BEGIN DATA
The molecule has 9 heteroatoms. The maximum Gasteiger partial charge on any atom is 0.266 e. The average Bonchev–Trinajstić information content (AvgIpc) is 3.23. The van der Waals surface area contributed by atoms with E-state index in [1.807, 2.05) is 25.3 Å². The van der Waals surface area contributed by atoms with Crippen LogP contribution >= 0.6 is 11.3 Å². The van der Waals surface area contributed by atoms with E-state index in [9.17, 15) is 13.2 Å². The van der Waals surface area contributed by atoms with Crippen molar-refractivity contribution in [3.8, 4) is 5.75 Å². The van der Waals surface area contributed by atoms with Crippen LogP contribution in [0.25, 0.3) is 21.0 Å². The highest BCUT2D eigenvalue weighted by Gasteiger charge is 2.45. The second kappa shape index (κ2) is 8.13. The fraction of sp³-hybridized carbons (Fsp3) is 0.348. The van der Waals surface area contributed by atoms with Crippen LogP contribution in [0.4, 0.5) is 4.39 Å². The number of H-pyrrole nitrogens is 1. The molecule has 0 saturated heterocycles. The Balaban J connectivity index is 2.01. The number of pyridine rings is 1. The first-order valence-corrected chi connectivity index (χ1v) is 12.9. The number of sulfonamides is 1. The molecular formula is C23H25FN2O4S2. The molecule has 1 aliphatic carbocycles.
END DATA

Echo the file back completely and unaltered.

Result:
The molecule has 9 heteroatoms. The maximum Gasteiger partial charge on any atom is 0.266 e. The average Bonchev–Trinajstić information content (AvgIpc) is 3.23. The van der Waals surface area contributed by atoms with E-state index in [1.807, 2.05) is 25.3 Å². The van der Waals surface area contributed by atoms with Crippen LogP contribution >= 0.6 is 11.3 Å². The van der Waals surface area contributed by atoms with E-state index in [9.17, 15) is 13.2 Å². The van der Waals surface area contributed by atoms with Crippen molar-refractivity contribution in [3.8, 4) is 5.75 Å². The van der Waals surface area contributed by atoms with Crippen LogP contribution in [0.25, 0.3) is 21.0 Å². The highest BCUT2D eigenvalue weighted by Gasteiger charge is 2.45. The second kappa shape index (κ2) is 8.13. The fraction of sp³-hybridized carbons (Fsp3) is 0.348. The van der Waals surface area contributed by atoms with Crippen LogP contribution in [0.4, 0.5) is 4.39 Å². The number of H-pyrrole nitrogens is 1. The molecule has 0 saturated heterocycles. The Balaban J connectivity index is 2.01. The number of pyridine rings is 1. The first-order valence-corrected chi connectivity index (χ1v) is 12.9. The number of sulfonamides is 1. The molecular formula is C23H25FN2O4S2. The molecule has 1 aliphatic carbocycles.